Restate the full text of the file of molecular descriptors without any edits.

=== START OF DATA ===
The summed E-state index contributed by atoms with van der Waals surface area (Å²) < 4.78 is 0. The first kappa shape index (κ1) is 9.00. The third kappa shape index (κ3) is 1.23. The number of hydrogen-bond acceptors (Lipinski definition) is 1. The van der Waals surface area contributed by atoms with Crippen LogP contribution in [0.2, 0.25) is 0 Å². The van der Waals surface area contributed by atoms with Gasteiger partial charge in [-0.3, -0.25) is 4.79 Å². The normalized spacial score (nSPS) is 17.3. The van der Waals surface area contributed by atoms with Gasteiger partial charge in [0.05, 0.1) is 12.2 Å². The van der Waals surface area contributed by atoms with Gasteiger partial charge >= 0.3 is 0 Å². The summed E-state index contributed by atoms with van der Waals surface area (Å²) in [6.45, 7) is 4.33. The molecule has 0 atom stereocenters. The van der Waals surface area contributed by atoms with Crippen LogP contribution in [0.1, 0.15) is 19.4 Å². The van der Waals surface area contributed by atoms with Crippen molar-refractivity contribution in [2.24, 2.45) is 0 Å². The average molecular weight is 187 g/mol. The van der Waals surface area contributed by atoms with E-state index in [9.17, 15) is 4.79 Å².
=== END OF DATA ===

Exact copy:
The summed E-state index contributed by atoms with van der Waals surface area (Å²) < 4.78 is 0. The first kappa shape index (κ1) is 9.00. The third kappa shape index (κ3) is 1.23. The number of hydrogen-bond acceptors (Lipinski definition) is 1. The van der Waals surface area contributed by atoms with Crippen LogP contribution in [0.2, 0.25) is 0 Å². The van der Waals surface area contributed by atoms with Gasteiger partial charge in [-0.3, -0.25) is 4.79 Å². The normalized spacial score (nSPS) is 17.3. The van der Waals surface area contributed by atoms with Gasteiger partial charge in [0.05, 0.1) is 12.2 Å². The van der Waals surface area contributed by atoms with Gasteiger partial charge >= 0.3 is 0 Å². The summed E-state index contributed by atoms with van der Waals surface area (Å²) in [6.45, 7) is 4.33. The molecule has 0 atom stereocenters. The van der Waals surface area contributed by atoms with Crippen LogP contribution in [0.1, 0.15) is 19.4 Å². The van der Waals surface area contributed by atoms with Crippen molar-refractivity contribution in [2.24, 2.45) is 0 Å². The average molecular weight is 187 g/mol. The van der Waals surface area contributed by atoms with E-state index in [9.17, 15) is 4.79 Å².